Heart failure affects millions of seniors
According to the American Heart Association, about 5.7 million Americans are living with heart failure. It’s one of the most common reasons for people 65+ to go to the hospital.
Because so many older adults are affected, it’s important for caregivers to recognize heart failure symptoms and know how to support seniors with this condition.
What is heart failure?
Heart failure is when the heart becomes weakened and can’t pump as efficiently. The kidneys respond by causing the body to retain water and salt. When fluid builds up, the body becomes congested, which is why it’s often called congestive heart failure or CHF.
Heart failure symptoms to watch for
Any one sign of heart failure might not be reason to worry. But if you notice more than one symptom, even if your senior hasn’t been diagnosed with heart problems, ask their doctor to evaluate their heart and overall health.
Some of the most common signs and symptoms of heart failure:
- Shortness of breath: difficulty breathing while lying flat, need to prop up the upper body and head on more pillows, waking up tired, or feeling anxious and restless
- Persistent coughing or wheezing: coughing that produces white or pink mucus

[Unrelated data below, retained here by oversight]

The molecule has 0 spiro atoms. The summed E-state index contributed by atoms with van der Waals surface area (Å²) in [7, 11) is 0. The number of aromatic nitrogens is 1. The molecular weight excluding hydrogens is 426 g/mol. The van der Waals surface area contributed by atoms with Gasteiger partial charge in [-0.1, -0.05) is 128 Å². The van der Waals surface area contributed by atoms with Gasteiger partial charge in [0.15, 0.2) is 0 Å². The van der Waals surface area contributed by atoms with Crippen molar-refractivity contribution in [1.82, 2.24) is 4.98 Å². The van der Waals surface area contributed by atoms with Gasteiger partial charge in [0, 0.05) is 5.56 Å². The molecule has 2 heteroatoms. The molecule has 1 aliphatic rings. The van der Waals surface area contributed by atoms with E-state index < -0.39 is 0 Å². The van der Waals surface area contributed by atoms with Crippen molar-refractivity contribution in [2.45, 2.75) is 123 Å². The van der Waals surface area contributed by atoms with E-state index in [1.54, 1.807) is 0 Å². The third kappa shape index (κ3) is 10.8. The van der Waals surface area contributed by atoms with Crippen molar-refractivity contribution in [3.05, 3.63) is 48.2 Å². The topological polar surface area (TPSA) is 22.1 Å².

- Buildup of fluid in the body (edema): swelling in feet, ankles, legs or abdomen or weight gain
- Tiredness, fatigue: a tired feeling all the time and difficulty with everyday activities like carrying groceries or climbing stairs
- Lack of appetite, nausea: a feeling of being full or sick to the stomach
- Confusion, impaired thinking: memory loss and feeling disorientated caused by changing levels of substances in the blood, like sodium
- Increased heart rate: feel like their heart is racing or throbbing
How caregivers can support seniors with heart failure
Fortunately, heart failure can be treated with medication, surgery, and lifestyle changes. Following doctor’s orders and learning about the condition enables you to help your older adult live comfortably.
6 ways to support seniors with heart failure:
- Help make lasting lifestyle changes like switching to a healthier diet, getting regular exercise, and limiting salt
- Make sure medication is taken as prescribed and watch for side effects
- Connect them with sources of emotional support like heart failure support groups, social workers, or therapists — these are great for caregivers too!
- Prevent flu and pneumonia with yearly vaccines
- Consider palliative care to help manage symptoms and get advice on tough decisions
- Schedule annual heart failure reviews with their doctor to discuss how well they’re doing, current treatment goals, and preferences for treating possible emergencies, like kidney failure or heart attack